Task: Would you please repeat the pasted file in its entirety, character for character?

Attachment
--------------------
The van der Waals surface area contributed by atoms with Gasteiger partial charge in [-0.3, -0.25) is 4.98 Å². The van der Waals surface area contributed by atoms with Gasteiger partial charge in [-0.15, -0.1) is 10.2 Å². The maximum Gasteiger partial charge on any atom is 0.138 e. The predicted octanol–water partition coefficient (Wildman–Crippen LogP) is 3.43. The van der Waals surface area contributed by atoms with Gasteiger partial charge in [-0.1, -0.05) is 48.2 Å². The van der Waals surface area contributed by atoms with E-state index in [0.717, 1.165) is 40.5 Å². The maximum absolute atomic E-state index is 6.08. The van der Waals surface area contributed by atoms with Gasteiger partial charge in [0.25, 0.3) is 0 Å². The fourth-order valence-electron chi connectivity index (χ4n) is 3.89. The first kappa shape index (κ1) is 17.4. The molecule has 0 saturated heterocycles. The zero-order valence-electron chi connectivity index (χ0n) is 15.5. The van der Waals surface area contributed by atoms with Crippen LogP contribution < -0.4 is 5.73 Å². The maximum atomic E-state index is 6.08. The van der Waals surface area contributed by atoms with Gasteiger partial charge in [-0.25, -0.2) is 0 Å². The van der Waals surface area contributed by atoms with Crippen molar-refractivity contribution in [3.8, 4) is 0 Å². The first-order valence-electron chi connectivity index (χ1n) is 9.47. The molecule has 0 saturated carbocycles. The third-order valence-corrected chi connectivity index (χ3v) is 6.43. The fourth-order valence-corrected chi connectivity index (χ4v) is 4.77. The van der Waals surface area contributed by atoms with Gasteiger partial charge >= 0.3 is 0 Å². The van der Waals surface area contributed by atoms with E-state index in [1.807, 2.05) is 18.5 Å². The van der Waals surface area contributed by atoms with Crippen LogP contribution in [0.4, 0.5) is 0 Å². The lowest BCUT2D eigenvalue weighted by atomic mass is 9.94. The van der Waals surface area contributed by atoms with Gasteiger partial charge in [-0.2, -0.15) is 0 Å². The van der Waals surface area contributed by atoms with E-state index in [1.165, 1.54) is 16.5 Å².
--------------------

The van der Waals surface area contributed by atoms with Gasteiger partial charge in [-0.3, -0.25) is 4.98 Å². The van der Waals surface area contributed by atoms with Gasteiger partial charge in [-0.15, -0.1) is 10.2 Å². The maximum Gasteiger partial charge on any atom is 0.138 e. The predicted octanol–water partition coefficient (Wildman–Crippen LogP) is 3.43. The van der Waals surface area contributed by atoms with Gasteiger partial charge in [-0.1, -0.05) is 48.2 Å². The van der Waals surface area contributed by atoms with E-state index in [0.717, 1.165) is 40.5 Å². The maximum absolute atomic E-state index is 6.08. The van der Waals surface area contributed by atoms with Gasteiger partial charge in [0.25, 0.3) is 0 Å². The fourth-order valence-electron chi connectivity index (χ4n) is 3.89. The first kappa shape index (κ1) is 17.4. The molecule has 0 saturated heterocycles. The zero-order valence-electron chi connectivity index (χ0n) is 15.5. The van der Waals surface area contributed by atoms with Crippen LogP contribution < -0.4 is 5.73 Å². The maximum atomic E-state index is 6.08. The van der Waals surface area contributed by atoms with Gasteiger partial charge in [-0.25, -0.2) is 0 Å². The van der Waals surface area contributed by atoms with Crippen molar-refractivity contribution in [3.8, 4) is 0 Å². The first-order valence-electron chi connectivity index (χ1n) is 9.47. The molecule has 0 saturated carbocycles. The third-order valence-corrected chi connectivity index (χ3v) is 6.43. The fourth-order valence-corrected chi connectivity index (χ4v) is 4.77. The van der Waals surface area contributed by atoms with Gasteiger partial charge >= 0.3 is 0 Å². The van der Waals surface area contributed by atoms with E-state index in [1.807, 2.05) is 18.5 Å². The van der Waals surface area contributed by atoms with Crippen LogP contribution in [0.4, 0.5) is 0 Å². The lowest BCUT2D eigenvalue weighted by atomic mass is 9.94. The van der Waals surface area contributed by atoms with Gasteiger partial charge in [-0.2, -0.15) is 0 Å². The van der Waals surface area contributed by atoms with E-state index in [1.165, 1.54) is 16.5 Å².